Steve Roach: Dreamtime “Revisited”
The 1988 album “Dreamtime Return” is a state-of-the-art sound document which in its own way pays tribute to the timeless landscapes, art and the mythic dreamtime of the Australian Aboriginals.
For this purpose, Steve Roach spent a lot of time deep in Australia’s outback to explore and absorb the beauty of numerous sacred sites where Aborigines had painted their stories of The Dreamtime (their story of creation) for thousands of years. It was in fact these explorations through the Aborigine myth of The Dreamtime and their highly complex story of creation that inspired and led to his remarkable recording.
Before he had even taught of ever travelling to Australia, Steve went through a time of intensive personal growth and understanding, leaving behind a lot of European influences. In addition, the feeling of a sonic and spiritual bridge between the American Southwest and the Australian outback was awakening as Steve saw the film “The Last Wave” by the Australian director Peter Weir, on which he heard the fascinating sound of the didgeridoo for the first time.
As Roach recalls, the “Dreamtime Return” is a sound documentation of his own Dreamtime travels which took about three years: they already started around 1985-1986 in Southern California and later on continued to Northern Australia.
About a month later Steve also met Florida-based writer/photographer David Stahl, who had heard his third album “Structures from Silence” on the radio while driving through the desert to Mexico. Stahl was so intrigued by the music he invited Steve to collaborate on a film project about the Aboriginal art of The Dreamtime. Steve became part of the crew and took some music with him, which was created long before, in his own Time Room studio.
During his journey Down Under Steve also met the Aboriginal didgeridoo player David Hudson, who taught him to play the didgeridoo. Later on Steve would produce three of David’s didgeridoo records.
In contrast with the ’88 album on lp and mc, the original cd contains 38 minutes of additional music. Two tracks were only found on the cd, and the track “Looking for Safety” is featured in a special extended version of 31 minutes.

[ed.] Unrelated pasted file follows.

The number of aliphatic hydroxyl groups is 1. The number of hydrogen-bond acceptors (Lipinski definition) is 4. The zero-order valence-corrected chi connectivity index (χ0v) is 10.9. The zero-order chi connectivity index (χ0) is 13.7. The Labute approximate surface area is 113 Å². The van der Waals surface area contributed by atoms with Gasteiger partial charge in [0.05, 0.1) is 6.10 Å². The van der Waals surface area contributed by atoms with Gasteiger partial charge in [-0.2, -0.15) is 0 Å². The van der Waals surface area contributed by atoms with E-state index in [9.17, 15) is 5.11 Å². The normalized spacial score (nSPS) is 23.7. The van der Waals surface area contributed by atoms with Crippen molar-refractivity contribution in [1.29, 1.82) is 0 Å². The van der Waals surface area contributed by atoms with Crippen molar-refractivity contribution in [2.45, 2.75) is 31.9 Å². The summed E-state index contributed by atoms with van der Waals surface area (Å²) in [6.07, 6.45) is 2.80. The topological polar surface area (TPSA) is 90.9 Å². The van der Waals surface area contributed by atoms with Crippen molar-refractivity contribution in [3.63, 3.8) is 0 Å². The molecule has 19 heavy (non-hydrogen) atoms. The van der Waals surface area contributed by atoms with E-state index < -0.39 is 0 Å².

In 1998 Celestial Harmonies reissued “Dreamtime Return” as a duo box 2-cd with redesigned cover. However, the new release on Projekt was totally remastered by Steve and the artwork returned to its original look along with new photos in the booklet.
Next to the 24-bit remastered 2-cd album, two additional cds with 140 minutes of all-new music were added, titled “New Life Dreaming” and “Possible Planet”, thereby completing “The Dreamtime Box”.
All cds can be ordered individually, but the each uniquely hand-printed box earth coloured box will only be available straight from Steve’s own site and the Projekt site.
Steve Roach talks about the new reissue of “Dreamtime Return”
So, what made Roach turn back to “Dreamtime Return”(DTR)?
Over time I felt I could bring the things I have learned about mastering to this release. In addition, it draws on its personal significance for me along with how it still seems to hit a collective nerve out in the world since its original release.
Do tell us of the two new cds of music you added to the original album. Were they hard to compose?
It’s a living, breathing, space for me which has continued to flow down deep over the years. As I re-opened the door to this dreamtime space, the creative urges and subtle cues to follow the trail deeper was immediately reinforced by several new pieces, which feel directly, connected to this indescribable quality. These new pieces just flowed out.
“Possible Planet” is a three-movement long form analogue zone world of pure textural bliss created between December 2004 and May 2005, which developed into a pivotal new release for me. It’s also included in the DTR-box because it represents a parallel in some ways to the track “Looking For Safety”.
“Possible Planet” and “Looking For Safety” (recorded in 1986) are at similar points on that graph, with many years in-between them and created in very different circumstances, but still sharing the same air.
In order to remove the reliable and familiar modes of working, I eliminated a few basics: no MIDI, keyboards of any kind, or computers for composition and editing. It was all about twisting knobs, feeling it in my fingertips and coaxing the current into the desired direction.
In March 2018, Projekt Records released the 30th Anniversary High Definition Remastered Edition of “Dreamtime Return”. Spotted Peccary’s Howard Givens utilized his years of technical knowledge with electronic music, an extensive array of analog and digital tools, and his passion for this seminal work, to restore the original sonic nature and visionary intention, taking the listener deeper into the dreamtime.